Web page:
Our research program is focused to make fundamental contributions to the fields of cancer biology, tumor microenvironment and virus-host cell interactions.

Virus- induced oncogenesis

Research on human tumor viruses has been central to development of modern cancer biology and given profound insights into not only cancers associated with infection but also cancer in general. We are using Kaposi’s sarcoma herpesvirus (KSHV), an oncogenic gamma-2 herpesvirus, as a model system to study the virus-host interactions. Kaposi’s sarcoma herpesvirus (KSHV), an oncogenic gamma-2 herpesvirus, is genetically equipped to manipulate and deregulate several cellular signalling pathways. Especially AIDS-associated Kaposi’s sarcoma (KS) is strongly linked to immunosuppression and remains a significant health problem due to persisting HIV epidemic in Africa, and an increase in cases of recurrence even in the HAART-treated AIDS patients. We focus mainly on virus induced alterations of the cell cycle machinery as well as KSHV-induced reprogramming of lymphatic endothelial cells (LECs). Our long-term goal is to identify novel signaling pathways and cellular proteins involved in viral reactivation, which could open new leads that can be pursued for novel intervention and therapeutic strategies against KSHV-associated diseases.

Role of the tumor microenvironment in cancer progression and metastasis

Given our expertise on LEC biology, we have expanded  our research focus to study  the role of lymphatic endothelium in the tumor microenvironment and cancer metastasis. Since many solid cancers, such as melanoma, spread mainly through lymphatics, we are focusing on the LEC-melanoma crosstalk. We are interested in the changes in the tumorigenic properties of the melanoma cells upon contact with the lymphatic endothelium.

Our previous contributions include demonstration of p53 activation as a novel therapeutic modality for KSHV associated lymphomas and reports on viral oncogene-induced DNA damage and defects in T cell differentiation and lymphoma initiation in vivo.

The switch between the viral latency and lytic replication (virus reactivation) is a critical step in KSHV pathogenesis. . Our previous and recent work has identified cellular Pim kinases, nucleophosmin (NPM) and the p53-p21 axis as novel regulators important for viral reactivation.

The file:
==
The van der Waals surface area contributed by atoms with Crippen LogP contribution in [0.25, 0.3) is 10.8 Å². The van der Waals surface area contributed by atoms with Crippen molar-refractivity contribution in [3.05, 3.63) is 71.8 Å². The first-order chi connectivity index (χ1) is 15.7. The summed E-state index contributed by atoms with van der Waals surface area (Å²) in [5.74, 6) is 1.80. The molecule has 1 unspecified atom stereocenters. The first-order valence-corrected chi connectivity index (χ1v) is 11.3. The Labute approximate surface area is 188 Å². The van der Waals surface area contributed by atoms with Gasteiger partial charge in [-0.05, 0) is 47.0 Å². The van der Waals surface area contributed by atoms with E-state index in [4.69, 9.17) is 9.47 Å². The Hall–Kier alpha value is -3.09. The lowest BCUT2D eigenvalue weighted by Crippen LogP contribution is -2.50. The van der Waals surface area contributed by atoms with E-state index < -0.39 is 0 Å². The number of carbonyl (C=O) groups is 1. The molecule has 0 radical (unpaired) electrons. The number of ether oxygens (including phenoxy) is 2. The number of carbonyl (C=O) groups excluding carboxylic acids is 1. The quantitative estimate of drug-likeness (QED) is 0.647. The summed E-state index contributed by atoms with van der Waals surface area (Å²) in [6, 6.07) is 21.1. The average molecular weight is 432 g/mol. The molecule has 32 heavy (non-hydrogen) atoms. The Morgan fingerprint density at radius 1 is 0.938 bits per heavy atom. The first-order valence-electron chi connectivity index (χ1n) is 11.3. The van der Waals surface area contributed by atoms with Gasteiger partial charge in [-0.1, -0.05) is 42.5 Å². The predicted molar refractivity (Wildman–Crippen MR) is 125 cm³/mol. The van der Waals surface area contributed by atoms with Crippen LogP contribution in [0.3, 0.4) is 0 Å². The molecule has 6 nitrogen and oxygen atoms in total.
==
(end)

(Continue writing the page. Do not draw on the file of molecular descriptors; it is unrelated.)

We have developed a 3D organotypic cell model for KSHV-infected primary lymphatic endothelial cells (LECs). These studies led to a significant discovery demonstrating that KSHV can transcriptionally reprogram LECs to a less differentiated, mesenchymal-like and invasive cell type. A pivotal role in KSHV-induced reprogramming is played by PROX1, the master regulator of lymphatic cell fate.


We continued our study on PROX1 down regulation in KSHV-infected LECs and investigated the consequences of this down regulation in KSHV-induced tumorigenesis. In this project we are investigating the mechanism and role of Prox1 suppression and identify Prox1 downstream effectors critical for the KSHV-induced LEC reprogramming and KSHV pathogenesis. The ultimate goal is to identify novel target molecules in the host cells for translation into specific and more effective treatment modalities for cancers.


Another well-established research line in the laboratory involves the interplay between the virus and the host cell cycle. Accumulating evidences support the notion that for an efficient latent-to-lytic switch the virus manipulates the cell cycle and the host replication machinery. Our main focus consists now on identifying the events triggered by the virus to induce such a deep modification of the host. We are also aiming in finding new ways to obtain an efficient and synchronized KSHV reactivation in a wide variety of infected cell types by adopting cutting-edge techniques like dCAS9-induced activation of viral proteins. These approaches will allow us to better control KSHV lytic switch and identify new players in herpesvirus reactivation.


It is becoming evident that the malignant behaviour of tumors is also affected by the crosstalk with the surrounding cellular microenvironment. In order to identify the molecular players elicited by the tumor stroma and increasing the invasiveness of the tumor cells, we have developed several co-culture cell models to mimic the melanoma-LEC interactions in vivo. Our results led to the identification intriguing changes in both the cancer cells and LECs. We are currently addressing the contribution of these changes to melanoma progression and metastasis.